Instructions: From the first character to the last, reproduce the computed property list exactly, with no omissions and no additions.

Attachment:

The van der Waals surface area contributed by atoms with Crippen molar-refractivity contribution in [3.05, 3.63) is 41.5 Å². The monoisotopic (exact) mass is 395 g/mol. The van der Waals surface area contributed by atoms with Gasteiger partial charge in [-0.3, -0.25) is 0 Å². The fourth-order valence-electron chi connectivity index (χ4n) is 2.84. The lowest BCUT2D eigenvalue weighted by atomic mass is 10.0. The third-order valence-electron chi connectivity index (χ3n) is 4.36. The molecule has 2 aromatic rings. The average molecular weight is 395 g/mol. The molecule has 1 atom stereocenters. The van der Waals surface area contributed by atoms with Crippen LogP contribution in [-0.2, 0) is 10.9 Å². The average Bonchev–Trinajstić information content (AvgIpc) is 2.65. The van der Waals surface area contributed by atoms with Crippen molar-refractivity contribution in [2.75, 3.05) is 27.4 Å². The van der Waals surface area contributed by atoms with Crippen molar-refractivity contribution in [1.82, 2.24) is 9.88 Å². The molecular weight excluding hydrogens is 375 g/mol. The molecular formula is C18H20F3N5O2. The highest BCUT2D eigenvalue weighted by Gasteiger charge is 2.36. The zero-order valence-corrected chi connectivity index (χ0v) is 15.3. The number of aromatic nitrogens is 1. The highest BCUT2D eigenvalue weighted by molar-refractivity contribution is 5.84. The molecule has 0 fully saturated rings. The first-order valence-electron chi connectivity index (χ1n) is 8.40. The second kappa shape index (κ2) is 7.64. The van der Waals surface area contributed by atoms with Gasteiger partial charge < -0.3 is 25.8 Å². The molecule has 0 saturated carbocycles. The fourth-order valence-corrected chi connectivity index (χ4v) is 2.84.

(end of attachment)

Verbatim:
The van der Waals surface area contributed by atoms with Crippen molar-refractivity contribution in [3.05, 3.63) is 41.5 Å². The monoisotopic (exact) mass is 395 g/mol. The van der Waals surface area contributed by atoms with Gasteiger partial charge in [-0.3, -0.25) is 0 Å². The fourth-order valence-electron chi connectivity index (χ4n) is 2.84. The lowest BCUT2D eigenvalue weighted by atomic mass is 10.0. The third-order valence-electron chi connectivity index (χ3n) is 4.36. The molecule has 2 aromatic rings. The average molecular weight is 395 g/mol. The molecule has 1 atom stereocenters. The van der Waals surface area contributed by atoms with Crippen LogP contribution in [-0.2, 0) is 10.9 Å². The average Bonchev–Trinajstić information content (AvgIpc) is 2.65. The van der Waals surface area contributed by atoms with Crippen molar-refractivity contribution in [2.75, 3.05) is 27.4 Å². The van der Waals surface area contributed by atoms with Crippen molar-refractivity contribution in [1.82, 2.24) is 9.88 Å². The molecular weight excluding hydrogens is 375 g/mol. The molecular formula is C18H20F3N5O2. The highest BCUT2D eigenvalue weighted by Gasteiger charge is 2.36. The zero-order valence-corrected chi connectivity index (χ0v) is 15.3. The number of aromatic nitrogens is 1. The highest BCUT2D eigenvalue weighted by molar-refractivity contribution is 5.84. The molecule has 0 fully saturated rings. The first-order valence-electron chi connectivity index (χ1n) is 8.40. The second kappa shape index (κ2) is 7.64. The van der Waals surface area contributed by atoms with Gasteiger partial charge < -0.3 is 25.8 Å². The molecule has 0 saturated carbocycles. The fourth-order valence-corrected chi connectivity index (χ4v) is 2.84.